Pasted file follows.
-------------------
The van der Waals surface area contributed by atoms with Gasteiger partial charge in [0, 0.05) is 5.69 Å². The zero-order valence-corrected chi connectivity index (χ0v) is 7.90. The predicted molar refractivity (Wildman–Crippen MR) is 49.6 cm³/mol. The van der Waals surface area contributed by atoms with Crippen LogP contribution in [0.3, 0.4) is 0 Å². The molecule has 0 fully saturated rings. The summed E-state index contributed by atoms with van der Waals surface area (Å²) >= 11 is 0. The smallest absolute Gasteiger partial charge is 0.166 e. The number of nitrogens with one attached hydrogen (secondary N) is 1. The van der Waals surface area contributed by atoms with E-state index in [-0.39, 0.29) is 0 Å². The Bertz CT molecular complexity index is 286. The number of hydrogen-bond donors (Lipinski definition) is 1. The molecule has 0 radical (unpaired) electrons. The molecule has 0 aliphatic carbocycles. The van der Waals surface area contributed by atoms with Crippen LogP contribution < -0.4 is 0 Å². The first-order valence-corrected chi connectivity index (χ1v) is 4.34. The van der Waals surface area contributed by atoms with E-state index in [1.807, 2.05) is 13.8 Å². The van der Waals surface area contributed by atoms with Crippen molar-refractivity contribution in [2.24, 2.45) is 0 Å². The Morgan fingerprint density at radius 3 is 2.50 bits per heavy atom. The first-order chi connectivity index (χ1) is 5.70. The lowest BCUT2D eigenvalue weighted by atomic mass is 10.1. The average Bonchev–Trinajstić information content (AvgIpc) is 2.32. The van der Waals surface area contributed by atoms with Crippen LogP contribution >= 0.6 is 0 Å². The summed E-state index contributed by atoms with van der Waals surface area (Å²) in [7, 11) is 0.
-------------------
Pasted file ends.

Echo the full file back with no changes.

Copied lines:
The van der Waals surface area contributed by atoms with Gasteiger partial charge in [0, 0.05) is 5.69 Å². The zero-order valence-corrected chi connectivity index (χ0v) is 7.90. The predicted molar refractivity (Wildman–Crippen MR) is 49.6 cm³/mol. The van der Waals surface area contributed by atoms with Crippen LogP contribution in [0.3, 0.4) is 0 Å². The molecule has 0 fully saturated rings. The summed E-state index contributed by atoms with van der Waals surface area (Å²) >= 11 is 0. The smallest absolute Gasteiger partial charge is 0.166 e. The number of nitrogens with one attached hydrogen (secondary N) is 1. The van der Waals surface area contributed by atoms with E-state index in [-0.39, 0.29) is 0 Å². The Bertz CT molecular complexity index is 286. The number of hydrogen-bond donors (Lipinski definition) is 1. The molecule has 0 radical (unpaired) electrons. The molecule has 0 aliphatic carbocycles. The van der Waals surface area contributed by atoms with Crippen LogP contribution < -0.4 is 0 Å². The first-order valence-corrected chi connectivity index (χ1v) is 4.34. The van der Waals surface area contributed by atoms with E-state index in [1.807, 2.05) is 13.8 Å². The van der Waals surface area contributed by atoms with Crippen molar-refractivity contribution in [2.24, 2.45) is 0 Å². The Morgan fingerprint density at radius 3 is 2.50 bits per heavy atom. The first-order chi connectivity index (χ1) is 5.70. The lowest BCUT2D eigenvalue weighted by atomic mass is 10.1. The average Bonchev–Trinajstić information content (AvgIpc) is 2.32. The van der Waals surface area contributed by atoms with Crippen LogP contribution >= 0.6 is 0 Å². The summed E-state index contributed by atoms with van der Waals surface area (Å²) in [7, 11) is 0.